When it comes to data security it’s been a troubling year for both companies and their customers. Some computer systems have holes big enough to drive a truck through. The American public has suffered data breaches from some of our most trusted corporations, including Home Depot, Wal-Mart, and Apple.
But in today’s cyber world, cyber crime is an equal opportunity threat. Hackers aren’t just targeting the big, Fortune 500 companies. In fact, cyber thieves have turned their focus on smaller business, which have less sophisticated firewalls and are easier to hack.
According to data from Symantec, 30 percent of cyber attacks in 2012 happened against small-to-medium (SMB) sized companies with fewer than 250 employees. That was up from just 18 percent a year earlier. A 2013 study by Verizon, as reported in SMBnation, found that 62 percent of breaches affected smaller businesses.
A 2012 study by the National Cyber Security Alliance reported that 60 percent of small firms go out of business within six months of a data breach.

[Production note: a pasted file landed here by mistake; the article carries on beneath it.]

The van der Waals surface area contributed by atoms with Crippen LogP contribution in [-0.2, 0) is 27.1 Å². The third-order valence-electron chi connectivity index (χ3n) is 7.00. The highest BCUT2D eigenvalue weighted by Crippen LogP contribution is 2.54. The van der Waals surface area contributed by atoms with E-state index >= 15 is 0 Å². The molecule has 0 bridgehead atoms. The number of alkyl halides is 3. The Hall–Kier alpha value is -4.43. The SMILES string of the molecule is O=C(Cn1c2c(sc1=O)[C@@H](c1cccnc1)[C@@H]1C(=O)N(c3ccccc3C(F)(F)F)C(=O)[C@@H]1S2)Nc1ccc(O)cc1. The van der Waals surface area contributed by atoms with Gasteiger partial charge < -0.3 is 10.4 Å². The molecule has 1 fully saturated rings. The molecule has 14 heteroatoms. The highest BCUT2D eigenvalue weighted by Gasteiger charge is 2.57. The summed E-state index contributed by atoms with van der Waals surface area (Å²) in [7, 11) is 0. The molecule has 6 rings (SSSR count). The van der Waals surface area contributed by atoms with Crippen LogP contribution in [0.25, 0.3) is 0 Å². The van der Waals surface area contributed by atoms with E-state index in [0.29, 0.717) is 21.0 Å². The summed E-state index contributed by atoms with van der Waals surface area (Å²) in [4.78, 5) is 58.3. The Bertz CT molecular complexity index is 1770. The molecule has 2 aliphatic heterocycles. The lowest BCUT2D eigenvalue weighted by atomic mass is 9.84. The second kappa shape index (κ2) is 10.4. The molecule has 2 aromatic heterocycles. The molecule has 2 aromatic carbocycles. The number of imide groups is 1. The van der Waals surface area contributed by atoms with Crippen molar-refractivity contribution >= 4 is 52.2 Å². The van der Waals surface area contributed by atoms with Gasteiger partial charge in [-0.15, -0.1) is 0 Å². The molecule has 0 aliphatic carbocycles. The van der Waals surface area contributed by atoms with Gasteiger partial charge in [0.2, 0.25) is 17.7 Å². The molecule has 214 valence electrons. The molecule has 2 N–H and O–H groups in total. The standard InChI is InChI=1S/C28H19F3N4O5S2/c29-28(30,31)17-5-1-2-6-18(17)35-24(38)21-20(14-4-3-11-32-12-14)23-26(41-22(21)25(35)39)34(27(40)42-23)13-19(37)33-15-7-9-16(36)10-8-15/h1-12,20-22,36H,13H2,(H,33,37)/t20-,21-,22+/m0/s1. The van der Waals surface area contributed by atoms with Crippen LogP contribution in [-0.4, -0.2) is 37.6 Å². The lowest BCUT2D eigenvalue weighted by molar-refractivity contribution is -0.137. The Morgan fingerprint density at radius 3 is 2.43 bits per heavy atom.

Today’s cyber attacks are focused on getting into systems quickly and finding something valuable, like sensitive personal details, intellectual property, authentication credentials, and insider information and leaving before anyone is the wiser.
Most SMBs that do not take payment via credit and debit cards might think they are immune from attacks. The bad guys are only after credit card numbers, right? Wrong. SMBs have much of value in their networks beyond payment card data, including trade secrets and proprietary information such as client lists, marketing strategies, product plans, etc. Furthermore, virtually all SMBs keep sensitive employee information such as Social Security numbers on file.